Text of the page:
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Matthias Giraud has invaded your YouTube account. No, he's not a hacker, he's a French ex-pat skier and BASE jumper that recently posted the appropriately keyword titled video "Avalanche Cliff Jumping." Within three days his video garnered a quarter-million views and legions of awe-struck fans. Time to get to know the man under the parachute.
So Matthias, how's it feel to be famous on the internet?
Well, I think it's pretty cool to be able to give ski BASE jumping the exposure it deserves. I am really happy to be able to share my passion and view of the mountains with the rest of the world. It feels good to see all the positive responses and that most people were excited about it.
Can you tell me where this madman line is?
It's off the Aiguille Croche in Megeve, France. It is a special place for me since that's where I grew up skiing. It is one of those peaks that people have looked at forever and always wanted to ski but couldn't because it's a dead end. Some guys tried to ski it about four years ago but I heard they had to be flown out of there because they couldn't find a way out.
What was the plan on that day? Just another day skiing or was that cliff and that speed-flying angle a long time goal for you?
This descent was technically a warm up run since the goal of my trip back home was to ski BASE the Matterhorn. I told my friend Stefan Laude about it, a local paraglider and speedflyer, and he wanted to come along for the ride. We thought it would be fun to get an aerial shot of the jump from his perspective.
|Meet Matthias Giraud of YouTube fame.|
You were born in France but live in Salt Lake City, Utah. What made you pack up and leave France for the US of A?
That's a long story. But to try to keep it short, I was attending business school in Lyon, France, but I couldn't ski as much as I wanted. Luckily, I had the opportunity to transfer to Fort Lewis College in Durango, Colo., in 2004. I didn't even know what Durango looked like but knowing that I could go to school in the Rockies and ski epic pow 20 minutes away sounded like a dream. So, I packed up my stuff and left. After graduating in 2006, I wanted to stay in the U.S. I started BASE jumping right around then and realized I needed to go to a place where I could jump off stuff easily and also ski. Salt Lake seemed to be a great place for that.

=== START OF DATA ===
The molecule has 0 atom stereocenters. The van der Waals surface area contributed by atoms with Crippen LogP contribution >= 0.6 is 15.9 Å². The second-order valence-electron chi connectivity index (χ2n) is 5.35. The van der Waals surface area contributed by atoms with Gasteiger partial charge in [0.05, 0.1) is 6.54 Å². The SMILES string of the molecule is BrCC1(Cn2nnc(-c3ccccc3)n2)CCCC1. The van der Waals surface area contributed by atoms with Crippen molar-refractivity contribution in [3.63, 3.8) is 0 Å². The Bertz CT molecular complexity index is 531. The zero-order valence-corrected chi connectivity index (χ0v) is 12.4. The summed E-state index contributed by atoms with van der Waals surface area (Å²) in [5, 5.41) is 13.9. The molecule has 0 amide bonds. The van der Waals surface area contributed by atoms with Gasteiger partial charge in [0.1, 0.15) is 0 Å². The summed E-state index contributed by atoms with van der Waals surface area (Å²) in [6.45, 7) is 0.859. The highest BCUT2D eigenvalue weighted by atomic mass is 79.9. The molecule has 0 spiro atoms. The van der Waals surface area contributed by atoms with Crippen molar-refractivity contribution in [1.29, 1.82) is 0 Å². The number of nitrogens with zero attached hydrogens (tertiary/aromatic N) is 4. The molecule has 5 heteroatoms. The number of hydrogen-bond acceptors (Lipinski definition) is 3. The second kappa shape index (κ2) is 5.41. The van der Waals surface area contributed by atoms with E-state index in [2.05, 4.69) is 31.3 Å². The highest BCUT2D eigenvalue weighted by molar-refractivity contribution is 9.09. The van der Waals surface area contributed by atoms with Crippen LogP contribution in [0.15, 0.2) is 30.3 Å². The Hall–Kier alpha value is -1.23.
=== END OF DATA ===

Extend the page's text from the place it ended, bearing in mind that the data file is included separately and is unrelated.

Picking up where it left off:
What got you into BASE jumping?
I always thought BASE jumping was the coolest thing to do. But what triggered the interest was a movie I saw when I was nine years old called "Pushing the Limits." I idolized the characters so much that in my mind, they became the definition of what a man is. When I moved to the U.S, my friend Sven Brunso introduced me to Shane McConkey. Shane gave some pointers on how to get started. I picked up skydiving and then my friend Jesse Hall taught me the basics of BASE jumping in 2007 off the Perrine Bridge in Idaho.
How did Shane's death affect you and your BASE jumping?
Shane's death affected everybody inside and outside the skiing and BASE jumping community in my opinion. On a personal level, it was one of the hardest hits to take. Shane gave me a lot of advice for my first BASE jumps and ski BASE jumps but he also became a friend. When I got the call the day Shane passed away, I couldn't believe it. I didn't want to believe it. I didn't even have a hundred jumps by then and I remember telling myself, "Man, if Shane went in, you can go in." But, instead of letting it affect my BASE jumping in a bad way, I figured the best way to honor Shane was to keep jumping hard and discovering new aspects of the sport. So, the day after his memorial, I did the first BASE jump off Ajax Peak in Telluride and dedicated it to Shane.
What do you see for the future of parachute-assisted skiing?
I like the expression "parachute-assisted skiing." The way I see it, the future of it is actually by going back to the roots of skiing and adding a parachute to it. I really consider it as a tool to ski exposed lines or closed-out lines. Some people use a rope to rappel down a cliff at the bottom of a ski run, climb back up or get picked up by a helicopter. I use a parachute.